Numbers were looking similar to and even better than the sales from the original location. At the end of April, there was a rumor that flooded social media about a Korean Airlines flight attendant, who visited Koreatown in L.A., was later diagnosed with COVID-19 by Korea Center for Disease Control upon returning to South Korea. The post included a list of five popular Korean restaurants that were rumored she visited– fortunately, Jun Won was not listed. However, his business still suffered. “Starting that time, the whole restaurant scene in Koreatown started shaking. From then on, it never ended,” Jun said.
When July came around, Jun was looking at $350 in sales daily. "From a restaurant that operates for 8 hours: 4 hours lunch and 4 hours dinner, for us to put $300 or $500 didn’t make sense for a place that used to make $4,000 a day, '' he said. Despite the colossal decrease in sales, Jun believed in his employees and hoped they would endure the hard times.
But on July 28 at 5 a.m. Jun Won was robbed. A window was shattered, leaving broken glass all over, files splashed on the floor and the cash register missing.
Jun believes the theft to be targeted because the surveillance footage shows the robbers knew exactly what they were doing: They parked at an angle so their faces wouldn’t be detected and they broke in and out in two minutes. “They wanted our place,” he said.
Inevitably, he questioned if it was racially targeted. He knew as an Asian American minority it was a possibility. “Because we’re quiet and good, they think they could take advantage of us,” he said.
With that final event, Jun and his mother believed it was best to acknowledge their tremendous efforts thus far, but accept it was time to close. “My mom is a very stubborn person. But for her to say you know what enough is enough. Let’s stop doing this. For her, it takes a lot,” he said.
Parallel to the increased anti-Asian sentiments, there is a rise in community-driven organizations to combat the discrimination and stand in solidarity. One of the movement’s pioneer is #HATEISAVIRUS.
Michelle Hanabusa, the co-founder of #HATEISAVIRUS, trailblazed the movement with the core value based on a community-driven organization to aid Asian American businesses affected by COVID-19 and the xenophobia that immediately followed.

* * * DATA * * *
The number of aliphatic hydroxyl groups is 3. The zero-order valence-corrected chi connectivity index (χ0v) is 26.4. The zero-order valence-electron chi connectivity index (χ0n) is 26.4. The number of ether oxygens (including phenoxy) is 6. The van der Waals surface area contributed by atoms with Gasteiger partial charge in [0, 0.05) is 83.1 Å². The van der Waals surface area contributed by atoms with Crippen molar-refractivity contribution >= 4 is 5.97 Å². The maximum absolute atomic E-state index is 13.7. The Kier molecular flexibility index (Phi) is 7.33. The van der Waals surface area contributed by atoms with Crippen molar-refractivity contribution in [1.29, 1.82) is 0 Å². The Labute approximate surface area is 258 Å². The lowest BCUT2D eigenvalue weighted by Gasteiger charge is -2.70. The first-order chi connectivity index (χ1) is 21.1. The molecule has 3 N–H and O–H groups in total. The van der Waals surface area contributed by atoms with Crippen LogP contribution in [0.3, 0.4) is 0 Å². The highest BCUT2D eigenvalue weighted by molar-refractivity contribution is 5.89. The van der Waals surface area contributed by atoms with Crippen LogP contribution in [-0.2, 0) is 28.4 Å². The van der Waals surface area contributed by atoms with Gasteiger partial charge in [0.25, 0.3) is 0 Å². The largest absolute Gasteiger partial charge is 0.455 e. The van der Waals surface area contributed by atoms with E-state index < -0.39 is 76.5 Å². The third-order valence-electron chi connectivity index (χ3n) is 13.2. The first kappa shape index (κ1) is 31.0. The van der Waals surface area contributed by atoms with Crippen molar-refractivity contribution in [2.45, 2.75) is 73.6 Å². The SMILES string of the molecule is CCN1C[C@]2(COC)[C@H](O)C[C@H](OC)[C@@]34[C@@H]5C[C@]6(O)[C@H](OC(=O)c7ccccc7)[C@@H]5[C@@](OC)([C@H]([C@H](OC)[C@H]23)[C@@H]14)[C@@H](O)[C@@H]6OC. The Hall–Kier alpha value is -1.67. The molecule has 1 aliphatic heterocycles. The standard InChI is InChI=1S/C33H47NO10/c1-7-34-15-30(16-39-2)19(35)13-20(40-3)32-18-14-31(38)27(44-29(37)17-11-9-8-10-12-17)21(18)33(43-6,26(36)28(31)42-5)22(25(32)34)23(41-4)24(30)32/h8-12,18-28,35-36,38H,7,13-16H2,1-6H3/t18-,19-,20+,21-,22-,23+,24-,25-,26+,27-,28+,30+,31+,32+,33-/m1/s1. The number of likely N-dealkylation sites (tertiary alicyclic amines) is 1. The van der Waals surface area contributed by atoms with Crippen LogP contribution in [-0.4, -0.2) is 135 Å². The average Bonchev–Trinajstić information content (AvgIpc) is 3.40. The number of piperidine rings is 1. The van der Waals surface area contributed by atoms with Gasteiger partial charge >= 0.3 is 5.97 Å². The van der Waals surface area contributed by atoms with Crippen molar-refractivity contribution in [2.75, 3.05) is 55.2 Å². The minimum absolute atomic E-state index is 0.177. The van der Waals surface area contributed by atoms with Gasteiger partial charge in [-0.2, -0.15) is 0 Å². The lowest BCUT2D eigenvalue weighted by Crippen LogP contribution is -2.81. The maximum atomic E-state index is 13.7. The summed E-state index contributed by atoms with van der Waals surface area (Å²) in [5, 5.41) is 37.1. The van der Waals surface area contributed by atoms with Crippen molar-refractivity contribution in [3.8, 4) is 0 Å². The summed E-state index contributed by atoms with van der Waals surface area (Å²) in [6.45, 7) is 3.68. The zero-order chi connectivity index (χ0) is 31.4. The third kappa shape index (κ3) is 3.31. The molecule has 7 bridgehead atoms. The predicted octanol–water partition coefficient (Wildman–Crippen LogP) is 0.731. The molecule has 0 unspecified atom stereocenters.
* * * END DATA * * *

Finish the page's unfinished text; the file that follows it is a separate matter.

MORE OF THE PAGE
Since in-person events seemed dangerous, Hanabusa knew it was essential to take it to the digital space. With the help of her amazing team, who she calls “warriors of change,” they came up with three main goals for the movement.
The first goal is to bring awareness. They released a PSA video. They “collaborated with community leaders and influencers where we agreed we don’t want to stay silent,” said Hanabusa.
The second is what she considers the core DNA, which is to educate. “There’s a lot of misinformation we want to debunk, even why calling it the “China virus” or the “Kung flu” is not okay.” Across the platforms, there are infographics that can be downloaded and shared. The main idea is to encourage people to have these hard conversations with friends and family.
The last is to raise money, which is the group’s main focus now. It launched a virtual event called Raise A Million. “Through the series, we want to raise $1 million to help support small Asian businesses,” she explained.
Movements and community-based organizations like #HATEISAVIRUS are becoming more essential to Asian American communities. They are providing platforms for the silenced voices to rise and create a space for the Asian American community to come together in solidarity to combat racial discrimination all the while navigating through the hardships of a pandemic.
Lam and her team have worked hard to keep the restaurant scene in San Gabriel Valley afloat. Her efforts to keep the Facebook group positive and resourceful have ripple effects. “The community really came together and the group has evolved to so much more. People started sharing stories of childhood memories of eating at certain restaurants, their favorite dishes, the latest quarantine deals, the newest trends, etc. As a result, these restaurants started to see an increase in customers,” Lam wrote.
The pandemic promises no end. The survival of Asian American restaurants depends heavily on the collective work as a community. Even though Asian American businesses are affected twice as hard, there is beauty in solidarity and resilience as a whole when the world is yelling to be divisive. Hanabusa said, “There’s still a lot of work to be done. As long as we keep pushing forward and more people are talking about this, these actions are all going to add up.”